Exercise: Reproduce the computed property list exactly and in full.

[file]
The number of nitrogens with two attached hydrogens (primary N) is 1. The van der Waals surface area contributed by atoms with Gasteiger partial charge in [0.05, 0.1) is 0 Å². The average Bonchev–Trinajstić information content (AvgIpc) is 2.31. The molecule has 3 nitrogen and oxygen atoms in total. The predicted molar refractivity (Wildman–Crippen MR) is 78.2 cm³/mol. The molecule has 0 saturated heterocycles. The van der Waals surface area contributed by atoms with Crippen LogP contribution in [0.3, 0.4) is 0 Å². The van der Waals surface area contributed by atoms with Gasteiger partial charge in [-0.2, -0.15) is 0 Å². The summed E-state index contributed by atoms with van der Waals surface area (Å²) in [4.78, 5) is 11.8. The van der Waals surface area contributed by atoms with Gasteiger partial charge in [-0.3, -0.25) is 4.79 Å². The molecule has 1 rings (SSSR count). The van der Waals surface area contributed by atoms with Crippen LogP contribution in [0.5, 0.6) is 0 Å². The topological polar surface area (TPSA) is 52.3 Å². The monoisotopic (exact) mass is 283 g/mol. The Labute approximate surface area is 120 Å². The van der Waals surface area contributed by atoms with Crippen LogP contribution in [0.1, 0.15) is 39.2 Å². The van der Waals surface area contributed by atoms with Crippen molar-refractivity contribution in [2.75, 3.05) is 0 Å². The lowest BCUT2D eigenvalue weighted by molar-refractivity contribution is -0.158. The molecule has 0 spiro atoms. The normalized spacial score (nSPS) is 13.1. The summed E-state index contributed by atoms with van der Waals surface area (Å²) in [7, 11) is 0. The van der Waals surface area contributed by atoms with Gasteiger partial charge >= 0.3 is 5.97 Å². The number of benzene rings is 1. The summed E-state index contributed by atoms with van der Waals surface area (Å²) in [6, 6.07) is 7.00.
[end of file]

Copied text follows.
The number of nitrogens with two attached hydrogens (primary N) is 1. The van der Waals surface area contributed by atoms with Gasteiger partial charge in [0.05, 0.1) is 0 Å². The average Bonchev–Trinajstić information content (AvgIpc) is 2.31. The molecule has 3 nitrogen and oxygen atoms in total. The predicted molar refractivity (Wildman–Crippen MR) is 78.2 cm³/mol. The molecule has 0 saturated heterocycles. The van der Waals surface area contributed by atoms with Crippen LogP contribution in [0.3, 0.4) is 0 Å². The van der Waals surface area contributed by atoms with Gasteiger partial charge in [-0.2, -0.15) is 0 Å². The summed E-state index contributed by atoms with van der Waals surface area (Å²) in [4.78, 5) is 11.8. The van der Waals surface area contributed by atoms with Gasteiger partial charge in [-0.3, -0.25) is 4.79 Å². The molecule has 1 rings (SSSR count). The van der Waals surface area contributed by atoms with Crippen LogP contribution in [0.5, 0.6) is 0 Å². The topological polar surface area (TPSA) is 52.3 Å². The monoisotopic (exact) mass is 283 g/mol. The Labute approximate surface area is 120 Å². The van der Waals surface area contributed by atoms with Crippen LogP contribution in [0.1, 0.15) is 39.2 Å². The van der Waals surface area contributed by atoms with Crippen molar-refractivity contribution in [2.75, 3.05) is 0 Å². The lowest BCUT2D eigenvalue weighted by molar-refractivity contribution is -0.158. The molecule has 0 spiro atoms. The normalized spacial score (nSPS) is 13.1. The summed E-state index contributed by atoms with van der Waals surface area (Å²) in [7, 11) is 0. The van der Waals surface area contributed by atoms with Gasteiger partial charge >= 0.3 is 5.97 Å². The number of benzene rings is 1. The summed E-state index contributed by atoms with van der Waals surface area (Å²) in [6, 6.07) is 7.00.